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Photoshop Tutorials - Iris Blur
Applying a shallow depth of field to an image can concentrate the viewrs' eyes on the actual subject of the image, without being distracted by an over-fussy background.
For the photographer, it needs some fairly specialised equipment, lenses etc.  In versions of Photoshop prior to CS6, this effect could only be achieved with advanced selection techniques, several layers, masks and a depth channel.
Iris Blur
In CS6, this whole process has been simplified.  With a suitable image showing, go to FILTER...Blur...Iris Blur.  A new screen will appear:
Iris Blur points
The main part of this new screen will show your image with an elliptical 'control' in it.  The central axis of this control (shown circled in red, above) can be dragged to where you want the focal point to be. The four outer points (shown circled in lilac, above) can be dragged and show where the blur is 'full strength' and the four white, inner points (shown circled in yellow, above) can be dragged individually to where you want the blur to begin.
The area of the image between the outer (lilac) points and the inner (yellow) points is feathered.
Iris Blur intensity
The central axis can be dragged clockwise to increase the intensity of the blur.  All of above manipulations will show up in a 'live' preview.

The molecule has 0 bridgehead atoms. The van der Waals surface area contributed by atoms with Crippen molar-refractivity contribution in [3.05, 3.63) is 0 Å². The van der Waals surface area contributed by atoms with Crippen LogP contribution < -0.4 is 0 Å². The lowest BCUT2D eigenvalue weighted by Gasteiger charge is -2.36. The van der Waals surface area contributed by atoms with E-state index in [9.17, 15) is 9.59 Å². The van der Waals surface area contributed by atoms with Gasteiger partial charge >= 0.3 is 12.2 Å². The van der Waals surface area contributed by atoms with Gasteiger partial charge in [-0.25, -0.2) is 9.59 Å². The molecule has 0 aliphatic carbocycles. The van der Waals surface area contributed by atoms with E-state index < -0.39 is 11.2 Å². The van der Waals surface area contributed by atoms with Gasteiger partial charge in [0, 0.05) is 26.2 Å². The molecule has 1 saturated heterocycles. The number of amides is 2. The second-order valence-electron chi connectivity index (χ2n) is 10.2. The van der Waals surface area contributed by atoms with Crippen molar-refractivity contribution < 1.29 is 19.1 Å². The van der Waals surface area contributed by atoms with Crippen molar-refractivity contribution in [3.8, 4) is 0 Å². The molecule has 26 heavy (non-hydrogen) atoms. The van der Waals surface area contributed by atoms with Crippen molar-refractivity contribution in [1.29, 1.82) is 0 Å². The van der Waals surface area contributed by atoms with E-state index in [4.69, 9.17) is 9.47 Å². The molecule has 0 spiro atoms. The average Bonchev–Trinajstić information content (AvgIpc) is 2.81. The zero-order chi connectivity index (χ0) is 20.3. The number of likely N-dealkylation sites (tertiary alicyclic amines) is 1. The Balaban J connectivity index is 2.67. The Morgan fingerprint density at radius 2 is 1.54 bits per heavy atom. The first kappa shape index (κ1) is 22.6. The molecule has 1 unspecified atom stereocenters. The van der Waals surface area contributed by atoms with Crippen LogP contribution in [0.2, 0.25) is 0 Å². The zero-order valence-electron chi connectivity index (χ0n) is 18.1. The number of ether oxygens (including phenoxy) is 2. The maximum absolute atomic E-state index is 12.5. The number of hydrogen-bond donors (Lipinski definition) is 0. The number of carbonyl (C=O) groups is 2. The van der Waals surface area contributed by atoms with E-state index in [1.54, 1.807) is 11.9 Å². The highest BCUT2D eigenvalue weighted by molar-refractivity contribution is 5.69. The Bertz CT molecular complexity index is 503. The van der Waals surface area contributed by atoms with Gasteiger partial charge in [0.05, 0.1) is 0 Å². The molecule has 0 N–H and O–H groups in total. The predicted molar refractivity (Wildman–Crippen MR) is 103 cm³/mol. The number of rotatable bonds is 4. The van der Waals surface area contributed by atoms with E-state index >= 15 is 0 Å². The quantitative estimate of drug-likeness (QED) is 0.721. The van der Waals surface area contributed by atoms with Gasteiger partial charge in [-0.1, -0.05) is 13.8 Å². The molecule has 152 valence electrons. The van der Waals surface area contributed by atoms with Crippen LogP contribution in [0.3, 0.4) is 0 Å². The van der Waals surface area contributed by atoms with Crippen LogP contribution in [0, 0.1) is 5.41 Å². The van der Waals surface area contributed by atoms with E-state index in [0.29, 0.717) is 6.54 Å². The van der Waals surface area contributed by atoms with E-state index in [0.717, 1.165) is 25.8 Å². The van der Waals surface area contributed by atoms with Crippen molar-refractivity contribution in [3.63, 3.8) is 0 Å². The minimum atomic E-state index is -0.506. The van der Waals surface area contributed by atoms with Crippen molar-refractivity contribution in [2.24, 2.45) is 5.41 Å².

Blur Tools To the right of this main window are a number of controls.  Their effect will depend on the actual subject in the image, but it's work playing about with these sliders.
 
Blur Bokeh Just below the Blur Tools palette are the Bokeh sliders.  What is 'bokeh'? 

It is Japanese in origin and refers to blur or a blurry quality, and in photography it is a very recognizable technique.

Let’s first understand the fundamental differences between soft focus and bokeh. In soft focus photography there is an intentional blurriness added to the subject while the actual edges are retained in sharp focus, but in bokeh it is only an element of the image that is intentionally blurred. Additionally, bokeh tends to emphasize certain points of light in the image as well.

Bokeh Effect

Bokeh tends to appear in the areas of an image that remain outside the focal region. Because of this the most common technique used to add it is a shallow depth of field created through a wide open aperture.

In order to create an image that contains what is known as “good” bokeh, the photoshopper must first find a subject which is easily captured in a close up or short focal distance.

Bokeh
The above is an original image without the bokeh effect applied.
Bokeh Effect
This image has had the bokeh effect applied.